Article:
The lawsuit that the Cleveland Democrat filed Jan. 3 against operators and suppliers of the Longworth House Office Building cafeteria says the sandwich he bought there "on or about" April 17, 2008 "contained dangerous substances, namely an olive pit, that a consumer would not reasonably expect to find in the final product served." 

Now - I'm quite sure that Mr. Kucinich is correct, and that the olive pit was a dangerous substance, and I do think that his medical bills should be paid for.  Although I was not privy to the details of Mr. Kucinich's pain and suffering, and I'm sure the olive pit encounter was quite unpleasant, I do not think that his $150k lawsuit for damages is something that represents the qualities that I'd want one of my elected officials to exhibit.  All you legal eagles can click the link above for the actual lawsuit.


Wednesday, January 26, 2011

The Only State of the Union Summary You Need

Turn up the volume, unless you work in a place that hates freedom:


Tuesday, January 25, 2011

Vegas: January, 2011: Alone in the Desert

As usual, when I planned this trip to Vegas I put a lot of thought into analyzing my flight options.  I'm an easy 30 minute drive from Manchester (NH) airport, which offers one direct flight (Southwest) daily.  The problem with this direct flight is that it leaves NH at 7am, arriving in Vegas at 10am Left Coast time.  The alternative was to take a circa-5pm flight out of Logan, but that would require driving to Boston in Friday rush hour, which was something I didn't even want to mess around with.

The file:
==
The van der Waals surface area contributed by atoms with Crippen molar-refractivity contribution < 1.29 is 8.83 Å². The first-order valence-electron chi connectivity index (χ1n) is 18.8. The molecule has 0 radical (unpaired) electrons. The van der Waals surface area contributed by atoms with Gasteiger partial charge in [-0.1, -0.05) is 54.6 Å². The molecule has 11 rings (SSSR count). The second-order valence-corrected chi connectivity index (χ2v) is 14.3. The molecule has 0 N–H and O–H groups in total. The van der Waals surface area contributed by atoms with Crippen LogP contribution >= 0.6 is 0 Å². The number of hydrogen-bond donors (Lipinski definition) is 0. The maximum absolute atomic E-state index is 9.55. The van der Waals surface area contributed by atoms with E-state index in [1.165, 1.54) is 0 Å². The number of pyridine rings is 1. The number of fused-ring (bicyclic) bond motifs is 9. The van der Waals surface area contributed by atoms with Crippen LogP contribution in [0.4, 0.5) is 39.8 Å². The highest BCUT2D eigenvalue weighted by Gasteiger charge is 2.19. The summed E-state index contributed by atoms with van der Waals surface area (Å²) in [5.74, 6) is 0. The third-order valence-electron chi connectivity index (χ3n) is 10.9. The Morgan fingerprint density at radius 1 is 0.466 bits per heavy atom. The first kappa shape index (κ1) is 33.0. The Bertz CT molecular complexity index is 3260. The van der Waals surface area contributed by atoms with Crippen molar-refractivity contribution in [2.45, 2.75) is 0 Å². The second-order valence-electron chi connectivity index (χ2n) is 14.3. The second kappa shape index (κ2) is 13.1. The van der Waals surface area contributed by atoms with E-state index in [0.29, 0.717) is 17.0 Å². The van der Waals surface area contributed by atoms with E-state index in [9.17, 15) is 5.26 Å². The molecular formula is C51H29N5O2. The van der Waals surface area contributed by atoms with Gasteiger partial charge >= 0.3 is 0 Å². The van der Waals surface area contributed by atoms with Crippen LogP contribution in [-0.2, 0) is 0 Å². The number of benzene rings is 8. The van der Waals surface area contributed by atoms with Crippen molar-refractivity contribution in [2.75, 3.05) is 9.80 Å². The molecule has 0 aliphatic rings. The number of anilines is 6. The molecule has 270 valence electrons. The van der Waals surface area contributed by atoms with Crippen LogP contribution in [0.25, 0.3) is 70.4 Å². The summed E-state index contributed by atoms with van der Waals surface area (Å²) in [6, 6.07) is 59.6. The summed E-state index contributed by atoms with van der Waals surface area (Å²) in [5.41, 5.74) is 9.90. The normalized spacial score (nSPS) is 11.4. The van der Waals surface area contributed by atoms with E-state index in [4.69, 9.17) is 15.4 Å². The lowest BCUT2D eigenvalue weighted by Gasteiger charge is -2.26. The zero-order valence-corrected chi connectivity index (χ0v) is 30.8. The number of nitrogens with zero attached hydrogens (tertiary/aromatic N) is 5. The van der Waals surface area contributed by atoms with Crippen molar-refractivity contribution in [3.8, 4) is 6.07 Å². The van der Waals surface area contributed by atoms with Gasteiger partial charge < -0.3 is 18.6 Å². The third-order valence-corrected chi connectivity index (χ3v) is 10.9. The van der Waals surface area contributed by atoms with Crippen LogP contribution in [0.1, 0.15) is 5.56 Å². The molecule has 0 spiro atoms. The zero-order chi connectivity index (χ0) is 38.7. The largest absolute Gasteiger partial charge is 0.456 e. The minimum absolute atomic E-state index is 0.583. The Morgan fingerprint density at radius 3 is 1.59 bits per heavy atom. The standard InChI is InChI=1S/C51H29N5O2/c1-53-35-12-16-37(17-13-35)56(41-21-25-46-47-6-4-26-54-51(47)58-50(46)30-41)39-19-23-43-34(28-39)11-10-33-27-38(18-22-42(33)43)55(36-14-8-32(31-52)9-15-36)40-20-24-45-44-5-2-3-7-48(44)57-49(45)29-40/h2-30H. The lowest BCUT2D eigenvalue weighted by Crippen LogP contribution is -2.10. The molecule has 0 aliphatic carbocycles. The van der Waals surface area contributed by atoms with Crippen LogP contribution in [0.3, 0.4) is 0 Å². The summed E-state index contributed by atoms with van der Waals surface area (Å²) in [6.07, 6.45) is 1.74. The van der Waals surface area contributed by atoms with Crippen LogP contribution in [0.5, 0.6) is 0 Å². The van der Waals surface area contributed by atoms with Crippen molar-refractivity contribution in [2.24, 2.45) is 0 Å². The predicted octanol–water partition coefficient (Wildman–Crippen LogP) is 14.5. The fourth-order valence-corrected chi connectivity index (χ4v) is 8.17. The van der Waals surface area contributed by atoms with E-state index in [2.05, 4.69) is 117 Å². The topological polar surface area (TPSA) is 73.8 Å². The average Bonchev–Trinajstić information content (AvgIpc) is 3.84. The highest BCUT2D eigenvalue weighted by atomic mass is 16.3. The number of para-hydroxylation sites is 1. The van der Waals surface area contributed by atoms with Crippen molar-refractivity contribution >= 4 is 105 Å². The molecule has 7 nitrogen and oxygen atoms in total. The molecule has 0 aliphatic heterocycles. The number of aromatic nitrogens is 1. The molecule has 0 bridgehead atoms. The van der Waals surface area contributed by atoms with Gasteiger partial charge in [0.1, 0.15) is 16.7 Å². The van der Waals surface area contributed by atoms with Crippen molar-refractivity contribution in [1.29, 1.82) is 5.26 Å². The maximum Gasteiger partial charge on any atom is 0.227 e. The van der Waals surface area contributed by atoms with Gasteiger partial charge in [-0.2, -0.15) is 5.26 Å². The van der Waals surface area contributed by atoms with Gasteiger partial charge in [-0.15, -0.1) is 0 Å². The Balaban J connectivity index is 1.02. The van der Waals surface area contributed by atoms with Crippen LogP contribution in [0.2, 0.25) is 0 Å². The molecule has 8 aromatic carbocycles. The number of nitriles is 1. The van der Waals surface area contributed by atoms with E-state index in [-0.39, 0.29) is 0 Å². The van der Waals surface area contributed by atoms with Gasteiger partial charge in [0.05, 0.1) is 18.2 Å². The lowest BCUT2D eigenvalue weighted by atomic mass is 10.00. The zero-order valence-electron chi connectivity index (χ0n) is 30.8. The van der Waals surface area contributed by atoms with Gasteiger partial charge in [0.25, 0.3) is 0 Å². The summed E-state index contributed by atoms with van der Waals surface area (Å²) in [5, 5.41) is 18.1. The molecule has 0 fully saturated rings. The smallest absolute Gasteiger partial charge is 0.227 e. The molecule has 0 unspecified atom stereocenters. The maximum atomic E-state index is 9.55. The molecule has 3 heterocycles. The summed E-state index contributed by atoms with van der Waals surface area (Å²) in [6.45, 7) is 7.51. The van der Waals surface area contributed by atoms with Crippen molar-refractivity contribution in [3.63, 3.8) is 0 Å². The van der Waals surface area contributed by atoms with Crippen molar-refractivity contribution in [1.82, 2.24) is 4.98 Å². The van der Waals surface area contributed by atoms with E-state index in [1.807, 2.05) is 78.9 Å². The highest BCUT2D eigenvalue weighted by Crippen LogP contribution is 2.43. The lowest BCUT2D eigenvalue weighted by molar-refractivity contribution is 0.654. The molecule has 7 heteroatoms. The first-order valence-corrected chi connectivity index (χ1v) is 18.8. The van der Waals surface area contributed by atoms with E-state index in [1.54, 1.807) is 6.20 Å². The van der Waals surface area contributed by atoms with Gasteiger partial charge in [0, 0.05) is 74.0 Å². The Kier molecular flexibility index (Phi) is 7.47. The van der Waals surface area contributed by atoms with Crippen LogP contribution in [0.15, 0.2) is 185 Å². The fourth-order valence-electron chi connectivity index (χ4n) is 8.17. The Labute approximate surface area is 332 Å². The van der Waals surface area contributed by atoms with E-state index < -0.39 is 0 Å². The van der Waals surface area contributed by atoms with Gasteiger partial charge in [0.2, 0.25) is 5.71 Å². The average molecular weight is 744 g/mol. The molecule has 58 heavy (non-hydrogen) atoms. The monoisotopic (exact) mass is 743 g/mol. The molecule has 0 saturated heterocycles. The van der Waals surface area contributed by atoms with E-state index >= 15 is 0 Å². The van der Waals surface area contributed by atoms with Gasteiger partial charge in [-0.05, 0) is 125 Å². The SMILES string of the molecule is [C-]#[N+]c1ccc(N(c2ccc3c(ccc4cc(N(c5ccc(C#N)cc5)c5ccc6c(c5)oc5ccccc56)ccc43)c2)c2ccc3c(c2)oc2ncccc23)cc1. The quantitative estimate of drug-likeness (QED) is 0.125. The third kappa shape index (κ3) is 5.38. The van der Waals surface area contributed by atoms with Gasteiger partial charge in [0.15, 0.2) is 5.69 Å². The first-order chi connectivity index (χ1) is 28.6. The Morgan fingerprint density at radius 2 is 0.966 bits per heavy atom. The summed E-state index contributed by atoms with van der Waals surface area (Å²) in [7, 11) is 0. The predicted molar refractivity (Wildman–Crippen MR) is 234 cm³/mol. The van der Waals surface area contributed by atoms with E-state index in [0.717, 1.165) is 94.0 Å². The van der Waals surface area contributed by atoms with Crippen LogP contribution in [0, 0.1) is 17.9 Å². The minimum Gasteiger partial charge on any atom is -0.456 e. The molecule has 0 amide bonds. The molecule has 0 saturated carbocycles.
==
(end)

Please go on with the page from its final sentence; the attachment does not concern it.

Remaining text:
Thus, I found myself getting up at 4:30am on Friday, after having tossed and turned since 2am, paranoid about sleeping through the two alarms I had set (which would have been impossible, as my dogs go nuts when the alarm goes off).  Zombified, I cleared security, choosing not to offer a wise-assed retort when the TSA Frisker asked "Anything tender or sore?"  And headed to grab a bagel breakfast sandwich.  "You look like you're still asleep," the cashier told me, and I explained, "Yeah, I'm kinda trying not to wake up - MUST sleep on the plane."

My friends derided Southwest's "Communist" tendencies, and I blundered as I entered with my B45 boarding pass, panicking and snagging an aisle seat in row 5 next to an elderly couple.  I should have continued toward the back of the plane where there were still aisle seats available, but instead dove into this seat next to the husband who was in the middle seat, and who turned out to be far too large for his seat.  The flight was uninteresting, aside from the old lady pulling out a Nintendo DS about 90 minutes from landing, where she proceeded to give Mario Brothers a severe cursing out.  I thought she was going to smash the system on the tray table.

Landing in Vegas, I quickly arranged lunch with The Chairman, and headed over to Aria to check in.  After dropping my bags in the room, I sat for an hour in the 1-3NL hold'em game, (played with normal $1 and $5 chips, not the $3 peach chips the Wynn uses) as I waited for The Chairman to pick me up for lunch.   I played one hand of note, when an old European man stepped into the path of the KD Express.   He'd somehow managed to avoid going broke on the prior hand when his 66 flopped bottom set against an 8-9 flopped straight (6-7-T), and both players slowed down when the turn brought a potential flush.